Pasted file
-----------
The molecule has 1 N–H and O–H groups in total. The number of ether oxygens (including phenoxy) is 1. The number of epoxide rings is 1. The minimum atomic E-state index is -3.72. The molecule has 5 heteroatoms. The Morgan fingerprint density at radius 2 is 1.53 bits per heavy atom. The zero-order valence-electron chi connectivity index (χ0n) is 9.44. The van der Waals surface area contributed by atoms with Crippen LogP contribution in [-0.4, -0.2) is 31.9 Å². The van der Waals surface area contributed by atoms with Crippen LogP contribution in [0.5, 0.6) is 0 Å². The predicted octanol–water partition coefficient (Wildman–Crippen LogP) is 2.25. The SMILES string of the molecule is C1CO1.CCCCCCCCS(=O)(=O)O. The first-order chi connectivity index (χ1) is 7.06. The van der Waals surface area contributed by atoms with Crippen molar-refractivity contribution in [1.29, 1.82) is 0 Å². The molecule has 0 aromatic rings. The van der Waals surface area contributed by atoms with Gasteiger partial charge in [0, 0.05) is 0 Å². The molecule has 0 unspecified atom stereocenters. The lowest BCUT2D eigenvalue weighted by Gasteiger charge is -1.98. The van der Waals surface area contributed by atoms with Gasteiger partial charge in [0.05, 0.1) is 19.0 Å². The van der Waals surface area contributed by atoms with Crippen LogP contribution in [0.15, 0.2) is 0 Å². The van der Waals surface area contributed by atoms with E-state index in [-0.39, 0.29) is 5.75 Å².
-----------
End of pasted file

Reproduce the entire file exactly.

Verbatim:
The molecule has 1 N–H and O–H groups in total. The number of ether oxygens (including phenoxy) is 1. The number of epoxide rings is 1. The minimum atomic E-state index is -3.72. The molecule has 5 heteroatoms. The Morgan fingerprint density at radius 2 is 1.53 bits per heavy atom. The zero-order valence-electron chi connectivity index (χ0n) is 9.44. The van der Waals surface area contributed by atoms with Crippen LogP contribution in [-0.4, -0.2) is 31.9 Å². The van der Waals surface area contributed by atoms with Crippen LogP contribution in [0.5, 0.6) is 0 Å². The predicted octanol–water partition coefficient (Wildman–Crippen LogP) is 2.25. The SMILES string of the molecule is C1CO1.CCCCCCCCS(=O)(=O)O. The first-order chi connectivity index (χ1) is 7.06. The van der Waals surface area contributed by atoms with Crippen molar-refractivity contribution in [1.29, 1.82) is 0 Å². The molecule has 0 aromatic rings. The van der Waals surface area contributed by atoms with Gasteiger partial charge in [0, 0.05) is 0 Å². The molecule has 0 unspecified atom stereocenters. The lowest BCUT2D eigenvalue weighted by Gasteiger charge is -1.98. The van der Waals surface area contributed by atoms with Gasteiger partial charge in [0.05, 0.1) is 19.0 Å². The van der Waals surface area contributed by atoms with Crippen LogP contribution in [0.15, 0.2) is 0 Å². The van der Waals surface area contributed by atoms with E-state index in [-0.39, 0.29) is 5.75 Å².